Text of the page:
Obama spokesman welcomes Greek vote

The White House pressed Greece to form a new government quickly to tackle the country's deep economic woes after voters there gave a narrow edge on Sunday to political parties that support keeping the country in Europe's common currency.

The results of the closely watched parliamentary election could help calm world markets that had feared Greeks would vote to leave the euro-zone and reject painful austerity measures. Greece's creditors have required those belt-tightening steps in return for some $300 billion in financial bailout loans to keep the country from a financial collapse -- one that that could have catastrophic repercussions for the world economy.

But while President Barack Obama's press secretary Jay Carney congratulated Greece on holding the vote, his statement made clear this was no time for a sigh of relief, much less a victory lap.

"We hope this election will lead quickly to the formation of a new government that can make timely progress on the economic challenges facing the Greek people," Carney said.

"As President Obama and other world leaders have said, we believe that it is in all our interests for Greece to remain in the euro area while respecting its commitment to reform," the spokesman added. "Going forward, we will engage Greece in the spirit of partnership that has guided our alliance and the friendship between our people."

The results were sure to place high on the agenda at the Group of 20 summit, a gathering of leaders from 20 countries that together account for the bulk of the world economy, as well as global trade and population. Obama was to leave Chicago late Sunday to attend those talks, held in the Oceanside Mexican resort of Los Cabos.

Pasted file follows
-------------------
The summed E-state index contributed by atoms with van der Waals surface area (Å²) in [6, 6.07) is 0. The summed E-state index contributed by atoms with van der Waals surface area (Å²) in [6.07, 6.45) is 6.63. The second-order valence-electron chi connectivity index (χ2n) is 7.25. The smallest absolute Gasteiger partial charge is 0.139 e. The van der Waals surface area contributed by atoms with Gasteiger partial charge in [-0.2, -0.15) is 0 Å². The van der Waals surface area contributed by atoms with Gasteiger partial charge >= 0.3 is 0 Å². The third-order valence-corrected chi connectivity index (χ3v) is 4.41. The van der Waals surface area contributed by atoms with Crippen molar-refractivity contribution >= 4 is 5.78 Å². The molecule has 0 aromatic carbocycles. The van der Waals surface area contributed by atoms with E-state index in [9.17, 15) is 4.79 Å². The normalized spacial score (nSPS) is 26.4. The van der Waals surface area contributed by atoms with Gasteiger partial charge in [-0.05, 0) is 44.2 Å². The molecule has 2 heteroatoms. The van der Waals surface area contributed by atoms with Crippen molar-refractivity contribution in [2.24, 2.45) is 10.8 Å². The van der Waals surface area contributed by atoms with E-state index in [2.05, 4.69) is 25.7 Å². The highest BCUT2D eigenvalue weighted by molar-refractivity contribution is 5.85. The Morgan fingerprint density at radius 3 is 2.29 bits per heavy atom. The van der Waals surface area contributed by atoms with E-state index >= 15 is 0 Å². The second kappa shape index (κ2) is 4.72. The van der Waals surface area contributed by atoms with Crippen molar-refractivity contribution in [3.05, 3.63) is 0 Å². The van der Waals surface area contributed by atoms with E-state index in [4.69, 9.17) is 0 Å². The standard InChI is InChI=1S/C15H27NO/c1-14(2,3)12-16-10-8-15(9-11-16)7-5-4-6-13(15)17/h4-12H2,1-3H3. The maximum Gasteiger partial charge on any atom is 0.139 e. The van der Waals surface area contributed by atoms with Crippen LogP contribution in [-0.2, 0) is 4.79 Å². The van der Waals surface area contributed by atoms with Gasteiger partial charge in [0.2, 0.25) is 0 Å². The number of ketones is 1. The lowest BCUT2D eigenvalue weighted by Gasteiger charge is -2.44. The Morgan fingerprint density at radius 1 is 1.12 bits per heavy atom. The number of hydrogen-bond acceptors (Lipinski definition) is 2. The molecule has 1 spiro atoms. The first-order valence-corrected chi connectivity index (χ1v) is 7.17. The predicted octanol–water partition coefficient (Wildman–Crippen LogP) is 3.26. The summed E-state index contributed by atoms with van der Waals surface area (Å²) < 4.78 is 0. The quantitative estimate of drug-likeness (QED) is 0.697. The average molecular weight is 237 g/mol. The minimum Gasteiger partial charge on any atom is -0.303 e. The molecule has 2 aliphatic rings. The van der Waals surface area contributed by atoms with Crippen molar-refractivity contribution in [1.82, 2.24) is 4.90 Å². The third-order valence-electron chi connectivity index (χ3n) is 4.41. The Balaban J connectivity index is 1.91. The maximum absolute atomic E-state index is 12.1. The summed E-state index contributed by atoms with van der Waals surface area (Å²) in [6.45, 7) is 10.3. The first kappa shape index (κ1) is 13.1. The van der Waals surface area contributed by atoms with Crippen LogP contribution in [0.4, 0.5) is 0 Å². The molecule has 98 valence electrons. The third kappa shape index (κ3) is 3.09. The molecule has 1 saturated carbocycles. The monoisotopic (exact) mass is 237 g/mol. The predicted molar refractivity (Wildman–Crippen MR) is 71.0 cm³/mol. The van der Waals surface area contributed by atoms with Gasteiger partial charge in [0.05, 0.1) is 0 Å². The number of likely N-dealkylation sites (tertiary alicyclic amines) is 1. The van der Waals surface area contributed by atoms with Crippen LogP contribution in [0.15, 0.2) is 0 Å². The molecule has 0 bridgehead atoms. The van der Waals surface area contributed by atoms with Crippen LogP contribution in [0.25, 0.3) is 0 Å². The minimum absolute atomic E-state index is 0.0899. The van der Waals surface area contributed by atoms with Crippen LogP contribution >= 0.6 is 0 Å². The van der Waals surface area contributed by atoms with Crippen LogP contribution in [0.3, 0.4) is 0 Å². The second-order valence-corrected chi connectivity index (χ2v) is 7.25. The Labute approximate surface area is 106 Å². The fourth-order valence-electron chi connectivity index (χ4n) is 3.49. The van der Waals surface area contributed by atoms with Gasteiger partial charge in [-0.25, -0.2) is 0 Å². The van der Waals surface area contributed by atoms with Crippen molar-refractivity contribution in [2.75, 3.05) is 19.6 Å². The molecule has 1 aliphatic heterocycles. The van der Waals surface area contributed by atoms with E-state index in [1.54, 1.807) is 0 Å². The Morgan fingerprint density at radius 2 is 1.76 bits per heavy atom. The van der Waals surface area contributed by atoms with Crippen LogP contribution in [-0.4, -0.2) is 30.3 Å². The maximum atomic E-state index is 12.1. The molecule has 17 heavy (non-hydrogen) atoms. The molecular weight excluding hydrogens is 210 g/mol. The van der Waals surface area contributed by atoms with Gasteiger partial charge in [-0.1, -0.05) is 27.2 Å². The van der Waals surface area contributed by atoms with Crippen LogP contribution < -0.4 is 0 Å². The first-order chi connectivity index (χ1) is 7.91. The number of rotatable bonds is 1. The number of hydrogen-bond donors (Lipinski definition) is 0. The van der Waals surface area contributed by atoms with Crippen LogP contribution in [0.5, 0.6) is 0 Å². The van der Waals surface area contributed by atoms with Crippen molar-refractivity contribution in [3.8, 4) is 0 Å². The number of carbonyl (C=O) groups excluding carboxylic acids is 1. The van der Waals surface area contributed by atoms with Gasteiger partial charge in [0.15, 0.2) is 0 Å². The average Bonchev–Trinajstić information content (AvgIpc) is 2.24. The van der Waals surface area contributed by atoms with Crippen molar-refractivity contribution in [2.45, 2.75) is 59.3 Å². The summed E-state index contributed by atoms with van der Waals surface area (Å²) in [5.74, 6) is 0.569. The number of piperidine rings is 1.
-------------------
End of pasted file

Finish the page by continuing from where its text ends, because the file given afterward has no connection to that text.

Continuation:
Some people visit Los Cabos to "leave the cares of everyday life behind." But Obama is going there to confront more fully one of the cares that could sink his presidency — the European financial crisis. And he can forget about escaping other major foreign policy headaches like the tense standoff over Iran's nuclear program, or violence in Syria.

The president's agenda also includes his first meeting with Russian President Vladimir Putin since the former KGB officer won reelection. Relations between Washington and Moscow have frayed badly over Syria. White House officials briefing reporters this week predicted the exchange on Monday would be "candid" — a diplomatic term of art that basically means "they're going to have it out." Obama will sit down separately on Tuesday with Chinese President Hu Jintao.

The Obama Administration does not expect that the G20 summit will yield major new action by European leaders. But top officials hope for a clearer sense of what new steps European leaders plan to take to address their economic crisis -- which could dampen the already sputtering American economic recovery and doom Obama's chances for a second term.

"Los Cabos provides a timely opportunity for European leaders to update on their progress and to serve as a catalyst for future action, looking ahead to their council meeting at the end of June," Treasury Undersecretary for International Affairs Lael Brainard told reporters on Friday.

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